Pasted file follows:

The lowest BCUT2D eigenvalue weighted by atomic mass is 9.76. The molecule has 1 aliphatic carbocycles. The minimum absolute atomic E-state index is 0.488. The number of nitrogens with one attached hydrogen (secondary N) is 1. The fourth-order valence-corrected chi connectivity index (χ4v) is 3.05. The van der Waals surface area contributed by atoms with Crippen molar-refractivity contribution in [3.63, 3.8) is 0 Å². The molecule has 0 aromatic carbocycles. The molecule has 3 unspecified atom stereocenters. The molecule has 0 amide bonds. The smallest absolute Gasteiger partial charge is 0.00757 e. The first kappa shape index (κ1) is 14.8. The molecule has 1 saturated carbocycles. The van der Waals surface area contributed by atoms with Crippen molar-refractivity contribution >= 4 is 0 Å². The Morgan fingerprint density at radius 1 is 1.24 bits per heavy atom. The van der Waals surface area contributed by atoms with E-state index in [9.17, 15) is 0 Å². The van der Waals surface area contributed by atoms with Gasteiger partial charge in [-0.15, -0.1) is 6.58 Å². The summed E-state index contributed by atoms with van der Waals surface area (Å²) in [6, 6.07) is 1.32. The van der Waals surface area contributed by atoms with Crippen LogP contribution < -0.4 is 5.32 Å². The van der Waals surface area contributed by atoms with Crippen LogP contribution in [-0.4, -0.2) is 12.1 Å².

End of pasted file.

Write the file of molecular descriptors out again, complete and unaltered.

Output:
The lowest BCUT2D eigenvalue weighted by atomic mass is 9.76. The molecule has 1 aliphatic carbocycles. The minimum absolute atomic E-state index is 0.488. The number of nitrogens with one attached hydrogen (secondary N) is 1. The fourth-order valence-corrected chi connectivity index (χ4v) is 3.05. The van der Waals surface area contributed by atoms with Crippen molar-refractivity contribution in [3.63, 3.8) is 0 Å². The molecule has 0 aromatic carbocycles. The molecule has 3 unspecified atom stereocenters. The molecule has 0 amide bonds. The smallest absolute Gasteiger partial charge is 0.00757 e. The first kappa shape index (κ1) is 14.8. The molecule has 1 saturated carbocycles. The van der Waals surface area contributed by atoms with Crippen molar-refractivity contribution >= 4 is 0 Å². The Morgan fingerprint density at radius 1 is 1.24 bits per heavy atom. The van der Waals surface area contributed by atoms with E-state index in [9.17, 15) is 0 Å². The van der Waals surface area contributed by atoms with Gasteiger partial charge in [-0.15, -0.1) is 6.58 Å². The summed E-state index contributed by atoms with van der Waals surface area (Å²) in [6, 6.07) is 1.32. The van der Waals surface area contributed by atoms with Crippen LogP contribution < -0.4 is 5.32 Å². The van der Waals surface area contributed by atoms with Crippen LogP contribution in [-0.4, -0.2) is 12.1 Å².